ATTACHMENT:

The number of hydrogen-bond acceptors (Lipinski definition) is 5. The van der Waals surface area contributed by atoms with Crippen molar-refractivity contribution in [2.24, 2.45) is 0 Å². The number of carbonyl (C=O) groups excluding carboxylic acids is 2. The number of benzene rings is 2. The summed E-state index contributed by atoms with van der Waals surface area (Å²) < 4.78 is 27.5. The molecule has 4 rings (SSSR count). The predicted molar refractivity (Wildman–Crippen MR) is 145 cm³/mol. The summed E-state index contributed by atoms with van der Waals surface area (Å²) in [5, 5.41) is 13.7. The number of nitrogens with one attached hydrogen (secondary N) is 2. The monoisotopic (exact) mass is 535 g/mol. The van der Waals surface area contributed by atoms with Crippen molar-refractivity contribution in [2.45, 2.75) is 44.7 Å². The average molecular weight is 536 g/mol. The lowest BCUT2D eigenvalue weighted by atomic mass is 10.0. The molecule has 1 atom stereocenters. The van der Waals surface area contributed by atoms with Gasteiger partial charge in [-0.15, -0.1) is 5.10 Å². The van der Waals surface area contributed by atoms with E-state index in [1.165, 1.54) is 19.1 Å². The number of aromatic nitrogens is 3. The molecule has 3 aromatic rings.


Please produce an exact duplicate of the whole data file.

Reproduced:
The number of hydrogen-bond acceptors (Lipinski definition) is 5. The van der Waals surface area contributed by atoms with Crippen molar-refractivity contribution in [2.24, 2.45) is 0 Å². The number of carbonyl (C=O) groups excluding carboxylic acids is 2. The number of benzene rings is 2. The summed E-state index contributed by atoms with van der Waals surface area (Å²) < 4.78 is 27.5. The molecule has 4 rings (SSSR count). The predicted molar refractivity (Wildman–Crippen MR) is 145 cm³/mol. The summed E-state index contributed by atoms with van der Waals surface area (Å²) in [5, 5.41) is 13.7. The number of nitrogens with one attached hydrogen (secondary N) is 2. The monoisotopic (exact) mass is 535 g/mol. The van der Waals surface area contributed by atoms with Crippen molar-refractivity contribution in [2.45, 2.75) is 44.7 Å². The average molecular weight is 536 g/mol. The lowest BCUT2D eigenvalue weighted by atomic mass is 10.0. The molecule has 1 atom stereocenters. The van der Waals surface area contributed by atoms with Gasteiger partial charge in [-0.15, -0.1) is 5.10 Å². The van der Waals surface area contributed by atoms with E-state index in [1.165, 1.54) is 19.1 Å². The number of aromatic nitrogens is 3. The molecule has 3 aromatic rings.